Promoting nonfarm businesses in Papua New Guinea can improve rural diets


by Gracie Rosenbach and Emily Schmidt | October 2, 2020

Rural nonfarm enterprises (NFEs) can provide a variety of benefits to their owners’ households. Earning income off the farm can help rural households to diversify risk and smooth seasonal income earnings, contributing to both employment and rural income growth (Haggblade et al., 2010). NFEs are a crucial part of the economy in Papua New Guinea (PNG)’s rural areas, where climate shocks and natural disasters are not uncommon, and where more than 80% of the population lives, most practicing subsistence agriculture.

Our new research, recently published in Food Policy, suggests an additional benefit: That non-farm enterprise ownership is associated with improved diet outcomes, though these results vary by NFE ownership type.

Using the 2018 Papua New Guinea Household Survey on Food Systems, which surveyed 1,026 households across four rural areas, we investigate the impact of owning a NFE on a variety of household welfare outcomes. Overall, more than one third of households in the survey owned a NFE—a far greater proportion than that of those who supplemented their farm income with wage work (9%). We split households into those that reported a male-owned NFE (31%), female-owned (25%), or jointly-owned (44%).

A small business owner prepares food to sell in Madang, Papua New Guinea. New research suggests that while female-owned small businesses do not necessarily lead to improved diets, they are important for mitigating household shocks. Photo: Gracie Rosenbach/IFPRI

The reported business type varied notably depending on the gender of the owner (Figure 1). For instance, while nonagricultural trade (in the three shades of blue) constituted the most common business type across all ownership categories, prepared food enterprises predominated among women, while men were more likely to engage in other forms of nonagricultural trade. We find that businesses with the highest median yearly incomes—transportation (5,000 Kina or $1410), cash crops (3,000 Kina or $850), and other services which is mostly construction and carpentry (1,900 Kina or $540)—are more likely to be male- or jointly-owned.

We use a multinomial logit regression analysis to first understand the household characteristics associated with NFE ownership. Greater amounts of household labor and wealth are associated with a household having a male- or jointly-owned NFE, suggesting that these households establish businesses in order to maximize household labor efficiency and to increase household incomes as a long-term investment strategy.

In contrast, we find that price fluctuation risk is significantly associated with a household having a female-owned NFE, suggesting that female-owned businesses may be created as a labor diversification strategy following shocks to better manage risks to household welfare. In addition, households in communities with more vibrant NFE activity are much more likely to have female-owned NFEs, suggesting that NFE clusters are important to female ownership, possibly due to their positive externalities of improved security, lower perceived risk, and lower transaction costs.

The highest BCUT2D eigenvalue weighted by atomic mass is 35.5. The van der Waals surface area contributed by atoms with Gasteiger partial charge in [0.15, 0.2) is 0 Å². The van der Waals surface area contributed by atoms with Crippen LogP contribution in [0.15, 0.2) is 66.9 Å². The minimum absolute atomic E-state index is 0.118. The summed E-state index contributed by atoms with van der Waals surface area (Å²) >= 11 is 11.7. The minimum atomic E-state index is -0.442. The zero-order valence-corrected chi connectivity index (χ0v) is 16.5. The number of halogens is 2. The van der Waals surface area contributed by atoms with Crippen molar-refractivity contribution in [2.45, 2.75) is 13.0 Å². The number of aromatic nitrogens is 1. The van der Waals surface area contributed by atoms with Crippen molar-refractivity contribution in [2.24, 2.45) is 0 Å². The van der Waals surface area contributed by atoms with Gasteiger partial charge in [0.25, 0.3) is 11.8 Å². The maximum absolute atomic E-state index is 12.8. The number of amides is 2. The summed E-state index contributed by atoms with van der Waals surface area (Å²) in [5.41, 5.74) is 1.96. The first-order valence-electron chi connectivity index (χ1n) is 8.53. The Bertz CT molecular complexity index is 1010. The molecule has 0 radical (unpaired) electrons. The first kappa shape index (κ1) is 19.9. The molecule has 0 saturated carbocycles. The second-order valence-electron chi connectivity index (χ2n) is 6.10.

Next, we use nearest neighbor matching (NNM) to assess the impact that owning a NFE has on household welfare. Compared to households without a NFE, we find that households with NFEs have significantly improved consumption expenditure outcomes. Evaluating these welfare outcomes by NFE ownership type, we find that improved dietary outcomes are mainly driven by households with jointly-owned NFEs, which consume 13g (33%) more protein per person per day and have increased dietary diversity by 0.8 points (16%) on a 16-point scale (Table 1). Households with male-owned NFEs have greater total expenditures compared to households without an NFE; however, these increases in income do not translate into greater protein consumption or increased dietary diversity.

Overall, female-owned NFEs do not have any significant impact on household welfare. There are several possible reasons for this. As the multinomial logit results suggest, female-owned NFEs are more common among households that have experienced a price fluctuation shock. This may point to work by Porter (2012) showing that households that diversify income sources in an environment prone to climate shocks are better able to balance out crop income losses. In addition, in focus groups conducted in the survey area, women and girls reported that it was difficult to earn sufficient income from their NFE activities, reflecting the survey data on activity type and related NFE incomes by ownership reported in Figure 1.

Overall, we find that NFEs have important household food consumption outcomes in rural PNG, especially male- and jointly-owned NFEs. Although households with female-owned NFEs do not experience improved welfare, the results suggest that these NFEs are still very valuable as a risk diversification strategy. Policies to promote small nonfarm businesses, such as improved access to credit and improved marketing and transportation infrastructure, could increase incomes, reduce risk of food insecurity, and improve consumption among rural households in PNG. However, it is important to design these interventions in a manner that considers the gender dynamics of households and the labor market.

This post first appeared on the IFPRI blog

Gracie Rosenbach is a Country Program Manager with IFPRI’s Development Strategy and Governance Division (DSGD); Emily Schmidt is a DSGD Research Fellow. This work was supported by the Australia Department of Foreign Affairs and Trade (DFAT) and the IFPRI-led CGIAR Research Program on Policies, Institutions, and Markets (PIM). This research forms part of the PIM's Flagship 2: Economywide Factors Affecting Agricultural Growth and Rural Transformation.

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